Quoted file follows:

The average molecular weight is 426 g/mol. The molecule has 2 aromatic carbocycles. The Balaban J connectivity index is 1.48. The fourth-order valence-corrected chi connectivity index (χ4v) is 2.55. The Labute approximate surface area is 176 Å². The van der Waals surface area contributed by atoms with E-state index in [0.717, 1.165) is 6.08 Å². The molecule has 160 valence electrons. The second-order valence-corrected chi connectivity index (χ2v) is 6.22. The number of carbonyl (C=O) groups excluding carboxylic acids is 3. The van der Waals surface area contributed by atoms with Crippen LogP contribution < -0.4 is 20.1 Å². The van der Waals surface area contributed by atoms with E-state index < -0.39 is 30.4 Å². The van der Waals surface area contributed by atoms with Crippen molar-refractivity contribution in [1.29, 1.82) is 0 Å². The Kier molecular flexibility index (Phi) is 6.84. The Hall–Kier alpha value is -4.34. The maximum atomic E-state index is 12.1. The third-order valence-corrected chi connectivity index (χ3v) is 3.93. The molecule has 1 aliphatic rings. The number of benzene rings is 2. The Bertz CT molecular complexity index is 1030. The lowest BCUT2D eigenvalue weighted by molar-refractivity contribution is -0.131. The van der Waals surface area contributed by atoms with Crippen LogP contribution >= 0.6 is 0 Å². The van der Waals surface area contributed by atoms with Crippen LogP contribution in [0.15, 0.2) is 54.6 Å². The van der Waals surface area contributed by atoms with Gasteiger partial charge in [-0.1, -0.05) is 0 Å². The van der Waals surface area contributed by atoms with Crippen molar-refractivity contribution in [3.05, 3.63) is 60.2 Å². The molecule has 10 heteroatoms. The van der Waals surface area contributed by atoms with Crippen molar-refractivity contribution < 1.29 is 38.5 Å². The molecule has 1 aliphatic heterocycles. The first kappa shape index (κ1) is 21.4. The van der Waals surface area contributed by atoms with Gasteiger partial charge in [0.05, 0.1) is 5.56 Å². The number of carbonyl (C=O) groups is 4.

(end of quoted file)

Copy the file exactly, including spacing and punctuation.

The average molecular weight is 426 g/mol. The molecule has 2 aromatic carbocycles. The Balaban J connectivity index is 1.48. The fourth-order valence-corrected chi connectivity index (χ4v) is 2.55. The Labute approximate surface area is 176 Å². The van der Waals surface area contributed by atoms with E-state index in [0.717, 1.165) is 6.08 Å². The molecule has 160 valence electrons. The second-order valence-corrected chi connectivity index (χ2v) is 6.22. The number of carbonyl (C=O) groups excluding carboxylic acids is 3. The van der Waals surface area contributed by atoms with Crippen LogP contribution < -0.4 is 20.1 Å². The van der Waals surface area contributed by atoms with E-state index < -0.39 is 30.4 Å². The van der Waals surface area contributed by atoms with Crippen molar-refractivity contribution in [1.29, 1.82) is 0 Å². The Kier molecular flexibility index (Phi) is 6.84. The Hall–Kier alpha value is -4.34. The maximum atomic E-state index is 12.1. The third-order valence-corrected chi connectivity index (χ3v) is 3.93. The molecule has 1 aliphatic rings. The number of benzene rings is 2. The Bertz CT molecular complexity index is 1030. The lowest BCUT2D eigenvalue weighted by molar-refractivity contribution is -0.131. The van der Waals surface area contributed by atoms with Crippen LogP contribution >= 0.6 is 0 Å². The van der Waals surface area contributed by atoms with Crippen LogP contribution in [0.15, 0.2) is 54.6 Å². The van der Waals surface area contributed by atoms with Gasteiger partial charge in [-0.1, -0.05) is 0 Å². The van der Waals surface area contributed by atoms with Crippen molar-refractivity contribution in [3.05, 3.63) is 60.2 Å². The molecule has 10 heteroatoms. The van der Waals surface area contributed by atoms with Crippen molar-refractivity contribution < 1.29 is 38.5 Å². The molecule has 1 aliphatic heterocycles. The first kappa shape index (κ1) is 21.4. The van der Waals surface area contributed by atoms with Gasteiger partial charge in [0.05, 0.1) is 5.56 Å². The number of carbonyl (C=O) groups is 4.